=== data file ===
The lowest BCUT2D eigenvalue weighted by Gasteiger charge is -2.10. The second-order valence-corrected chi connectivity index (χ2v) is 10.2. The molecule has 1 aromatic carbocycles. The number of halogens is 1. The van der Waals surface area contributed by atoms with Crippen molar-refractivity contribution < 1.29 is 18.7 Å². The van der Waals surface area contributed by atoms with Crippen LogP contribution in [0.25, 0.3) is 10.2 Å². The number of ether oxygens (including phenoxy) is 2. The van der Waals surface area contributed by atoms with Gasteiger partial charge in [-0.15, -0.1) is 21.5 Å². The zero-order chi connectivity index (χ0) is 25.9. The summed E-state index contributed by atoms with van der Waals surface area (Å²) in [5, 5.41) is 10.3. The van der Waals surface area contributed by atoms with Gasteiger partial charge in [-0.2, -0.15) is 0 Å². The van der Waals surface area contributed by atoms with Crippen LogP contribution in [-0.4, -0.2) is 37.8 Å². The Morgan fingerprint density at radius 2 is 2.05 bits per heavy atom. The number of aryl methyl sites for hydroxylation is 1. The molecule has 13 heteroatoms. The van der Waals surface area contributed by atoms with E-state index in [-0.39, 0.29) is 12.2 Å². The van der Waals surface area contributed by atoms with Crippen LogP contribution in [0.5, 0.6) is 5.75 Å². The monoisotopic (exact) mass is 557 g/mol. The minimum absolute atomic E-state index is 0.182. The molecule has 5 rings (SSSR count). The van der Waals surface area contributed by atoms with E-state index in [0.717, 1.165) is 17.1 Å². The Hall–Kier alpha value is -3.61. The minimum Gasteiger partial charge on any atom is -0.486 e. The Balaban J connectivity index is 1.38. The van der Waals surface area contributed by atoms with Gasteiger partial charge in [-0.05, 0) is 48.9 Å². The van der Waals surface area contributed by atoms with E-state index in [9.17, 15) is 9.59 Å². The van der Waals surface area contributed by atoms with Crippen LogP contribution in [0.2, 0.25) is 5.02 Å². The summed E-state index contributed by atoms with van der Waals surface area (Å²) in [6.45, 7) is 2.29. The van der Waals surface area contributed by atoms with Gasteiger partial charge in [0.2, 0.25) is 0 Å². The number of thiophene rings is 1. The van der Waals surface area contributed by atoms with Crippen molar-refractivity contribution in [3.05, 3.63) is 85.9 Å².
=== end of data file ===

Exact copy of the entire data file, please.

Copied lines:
The lowest BCUT2D eigenvalue weighted by Gasteiger charge is -2.10. The second-order valence-corrected chi connectivity index (χ2v) is 10.2. The molecule has 1 aromatic carbocycles. The number of halogens is 1. The van der Waals surface area contributed by atoms with Crippen molar-refractivity contribution < 1.29 is 18.7 Å². The van der Waals surface area contributed by atoms with Crippen LogP contribution in [0.25, 0.3) is 10.2 Å². The number of ether oxygens (including phenoxy) is 2. The van der Waals surface area contributed by atoms with Gasteiger partial charge in [-0.15, -0.1) is 21.5 Å². The zero-order chi connectivity index (χ0) is 25.9. The summed E-state index contributed by atoms with van der Waals surface area (Å²) in [5, 5.41) is 10.3. The van der Waals surface area contributed by atoms with Gasteiger partial charge in [-0.2, -0.15) is 0 Å². The van der Waals surface area contributed by atoms with Crippen LogP contribution in [-0.4, -0.2) is 37.8 Å². The Morgan fingerprint density at radius 2 is 2.05 bits per heavy atom. The number of aryl methyl sites for hydroxylation is 1. The molecule has 13 heteroatoms. The van der Waals surface area contributed by atoms with E-state index in [-0.39, 0.29) is 12.2 Å². The van der Waals surface area contributed by atoms with Crippen LogP contribution in [0.5, 0.6) is 5.75 Å². The monoisotopic (exact) mass is 557 g/mol. The minimum absolute atomic E-state index is 0.182. The molecule has 5 rings (SSSR count). The van der Waals surface area contributed by atoms with E-state index in [0.717, 1.165) is 17.1 Å². The Hall–Kier alpha value is -3.61. The minimum Gasteiger partial charge on any atom is -0.486 e. The Balaban J connectivity index is 1.38. The van der Waals surface area contributed by atoms with Gasteiger partial charge in [-0.05, 0) is 48.9 Å². The van der Waals surface area contributed by atoms with E-state index in [9.17, 15) is 9.59 Å². The van der Waals surface area contributed by atoms with Crippen LogP contribution in [0.2, 0.25) is 5.02 Å². The summed E-state index contributed by atoms with van der Waals surface area (Å²) in [6.45, 7) is 2.29. The van der Waals surface area contributed by atoms with Gasteiger partial charge in [0.2, 0.25) is 0 Å². The number of thiophene rings is 1. The van der Waals surface area contributed by atoms with Crippen molar-refractivity contribution in [3.05, 3.63) is 85.9 Å².